At a time when many would describe their relationship with America somewhere between “single” and “it’s complicated” Harmony Korine, 45, appears to still be in a honeymoon phase with the Land of the Free, describing his relationship with America as “Very nice—I feel relaxed; the people are sweet,” the director cum artist said in an email.
But Harmony Korine’s American romance is not your average love story—in fact, it could be the tumultuous backdrop to an award-winning biopic. Born in Bolinas, CA, to an Iranian-Jewish father—an immigrant—Korine was raised in a carnival, attended a “progressive school” and once he moved to New York during his teenage years, would attend cinemas alone to take in the work of masterful directors like Rainer Werner Fassbinder and Alan Clark, who would later go on to serve as his earliest mentors. Among other eccentric and grim aspects of his life, Korine ultimately finds pleasure in the simple things. When asked what his eye is usually first drawn to, Korine’s multi-part answer was not the least bit surprising: “A green Grapefruit Topo Chico bottle. The old dude in [a] speedo who rollerblades into traffic in Key West. Women who wear curlers in their hair to weddings. People with webbed toes.” Nice!
There’s no denying his cultural impact, either. Korine has helmed an arsenal of seminal films like Kids (1995), Gummo , Mr. Lonely , and Spring Breakers , and created loads of artwork (you might recall this viral news story that involved a stolen painting of his back in 2015). It was only a matter of time, then that Korine’s career would make its way into a book titled Harmony Korine: Monograph. It’s a no holds barred look at Korine’s creative process published by Rizzoli. It features numerous personal notes, film reels, and screenplays from his arsenal, but the indisputable highlight are pages filled with his art, organized neatly into chapters.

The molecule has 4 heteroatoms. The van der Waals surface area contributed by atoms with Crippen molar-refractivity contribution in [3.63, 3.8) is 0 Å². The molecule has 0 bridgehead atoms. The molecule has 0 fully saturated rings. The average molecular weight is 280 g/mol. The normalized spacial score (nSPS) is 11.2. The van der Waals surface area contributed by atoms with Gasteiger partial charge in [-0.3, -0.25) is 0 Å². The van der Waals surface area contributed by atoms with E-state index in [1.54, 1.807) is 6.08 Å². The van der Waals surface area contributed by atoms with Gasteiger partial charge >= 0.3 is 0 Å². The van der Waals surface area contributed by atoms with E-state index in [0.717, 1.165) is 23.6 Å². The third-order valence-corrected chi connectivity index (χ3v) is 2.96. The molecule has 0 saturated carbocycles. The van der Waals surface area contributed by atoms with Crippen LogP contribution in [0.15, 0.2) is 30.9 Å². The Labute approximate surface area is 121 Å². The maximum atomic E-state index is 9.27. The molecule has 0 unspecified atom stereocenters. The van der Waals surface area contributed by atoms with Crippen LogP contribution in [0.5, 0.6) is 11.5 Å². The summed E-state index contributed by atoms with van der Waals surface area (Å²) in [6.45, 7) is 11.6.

Teetering between the realms of art and film is a balancing act Korine performs with grace and abandon. “It all comes from the same place,” but, he continues, “movies take a lot of personal life force. I enjoy the process mostly when I’m finished and I have a moment to reflect [whereas] art is much more enjoyable to make. There is nobody breathing down my neck saying I shouldn’t use the color yellow.”
The book not only marks a pivotal moment in Korine’s winding road of a career trajectory, it poses questions about art, culture, and taste. Rarely are creatives afforded the ability to translate the same gravity of talent into other modes but Korine makes it look easy. How exactly? “I ignore mostly everything,” he says. “I don’t think about much, to be honest—I gulp a glass of cough syrup and go. I try to just make it entertaining.” In that last endeavor he succeeds, and the man shows no signs of stopping.
Starting September 11, Korine will be the subject of a new exhibition at Gagosian gallery titled BLOCKBUSTER—an homage to the elusive VHS tape and the once-great video rental store chain that existed long ago in the century B.N., or ‘Before Netflix.’ Come 2019, his first film in seven years, The Beach Bum, starring Matthew McConaughey, Zac Efron, Isla Fisher, and Snoop Dogg will hit theaters. But until then, we luckily have his monograph to tide us over, and in an act of utter generosity, Harmony Korine agreed to walk us through one piece from every chapter of his tome.
Buckle up, kids.